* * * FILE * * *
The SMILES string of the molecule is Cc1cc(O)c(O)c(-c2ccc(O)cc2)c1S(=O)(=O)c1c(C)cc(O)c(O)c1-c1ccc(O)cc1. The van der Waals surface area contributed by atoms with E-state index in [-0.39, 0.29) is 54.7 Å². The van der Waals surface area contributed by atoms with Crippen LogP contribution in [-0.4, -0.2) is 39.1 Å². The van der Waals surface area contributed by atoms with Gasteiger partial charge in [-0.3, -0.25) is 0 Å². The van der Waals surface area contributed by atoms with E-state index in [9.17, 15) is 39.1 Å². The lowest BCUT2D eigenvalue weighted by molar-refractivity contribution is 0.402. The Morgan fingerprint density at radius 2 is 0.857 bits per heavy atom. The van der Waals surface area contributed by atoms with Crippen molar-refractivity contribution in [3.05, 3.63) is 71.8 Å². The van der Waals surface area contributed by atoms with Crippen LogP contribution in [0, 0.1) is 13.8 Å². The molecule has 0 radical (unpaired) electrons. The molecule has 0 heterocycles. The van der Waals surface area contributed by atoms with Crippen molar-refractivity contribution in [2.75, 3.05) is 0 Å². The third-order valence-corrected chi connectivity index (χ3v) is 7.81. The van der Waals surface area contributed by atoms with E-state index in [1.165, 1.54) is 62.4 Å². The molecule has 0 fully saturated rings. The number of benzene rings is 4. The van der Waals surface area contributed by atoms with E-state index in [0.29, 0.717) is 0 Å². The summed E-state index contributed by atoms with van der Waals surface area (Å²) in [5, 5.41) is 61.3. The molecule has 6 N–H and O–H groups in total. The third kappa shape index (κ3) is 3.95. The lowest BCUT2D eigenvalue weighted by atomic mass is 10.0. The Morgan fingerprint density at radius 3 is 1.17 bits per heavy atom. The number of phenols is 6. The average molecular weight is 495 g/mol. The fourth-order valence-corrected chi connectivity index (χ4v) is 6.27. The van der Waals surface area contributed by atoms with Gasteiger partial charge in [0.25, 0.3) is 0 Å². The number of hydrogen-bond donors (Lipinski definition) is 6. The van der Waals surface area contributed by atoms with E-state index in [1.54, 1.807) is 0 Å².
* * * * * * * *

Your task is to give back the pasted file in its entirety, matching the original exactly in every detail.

The SMILES string of the molecule is Cc1cc(O)c(O)c(-c2ccc(O)cc2)c1S(=O)(=O)c1c(C)cc(O)c(O)c1-c1ccc(O)cc1. The van der Waals surface area contributed by atoms with E-state index in [-0.39, 0.29) is 54.7 Å². The van der Waals surface area contributed by atoms with Crippen LogP contribution in [-0.4, -0.2) is 39.1 Å². The van der Waals surface area contributed by atoms with Gasteiger partial charge in [-0.3, -0.25) is 0 Å². The van der Waals surface area contributed by atoms with E-state index in [9.17, 15) is 39.1 Å². The lowest BCUT2D eigenvalue weighted by molar-refractivity contribution is 0.402. The Morgan fingerprint density at radius 2 is 0.857 bits per heavy atom. The van der Waals surface area contributed by atoms with Crippen molar-refractivity contribution in [3.05, 3.63) is 71.8 Å². The van der Waals surface area contributed by atoms with Crippen LogP contribution in [0, 0.1) is 13.8 Å². The molecule has 0 radical (unpaired) electrons. The molecule has 0 heterocycles. The van der Waals surface area contributed by atoms with Crippen molar-refractivity contribution in [2.75, 3.05) is 0 Å². The third-order valence-corrected chi connectivity index (χ3v) is 7.81. The van der Waals surface area contributed by atoms with E-state index in [1.165, 1.54) is 62.4 Å². The molecule has 0 fully saturated rings. The number of benzene rings is 4. The van der Waals surface area contributed by atoms with E-state index in [0.29, 0.717) is 0 Å². The summed E-state index contributed by atoms with van der Waals surface area (Å²) in [5, 5.41) is 61.3. The molecule has 6 N–H and O–H groups in total. The third kappa shape index (κ3) is 3.95. The lowest BCUT2D eigenvalue weighted by atomic mass is 10.0. The Morgan fingerprint density at radius 3 is 1.17 bits per heavy atom. The number of phenols is 6. The average molecular weight is 495 g/mol. The fourth-order valence-corrected chi connectivity index (χ4v) is 6.27. The van der Waals surface area contributed by atoms with Gasteiger partial charge in [0.25, 0.3) is 0 Å². The number of hydrogen-bond donors (Lipinski definition) is 6. The van der Waals surface area contributed by atoms with E-state index in [1.54, 1.807) is 0 Å².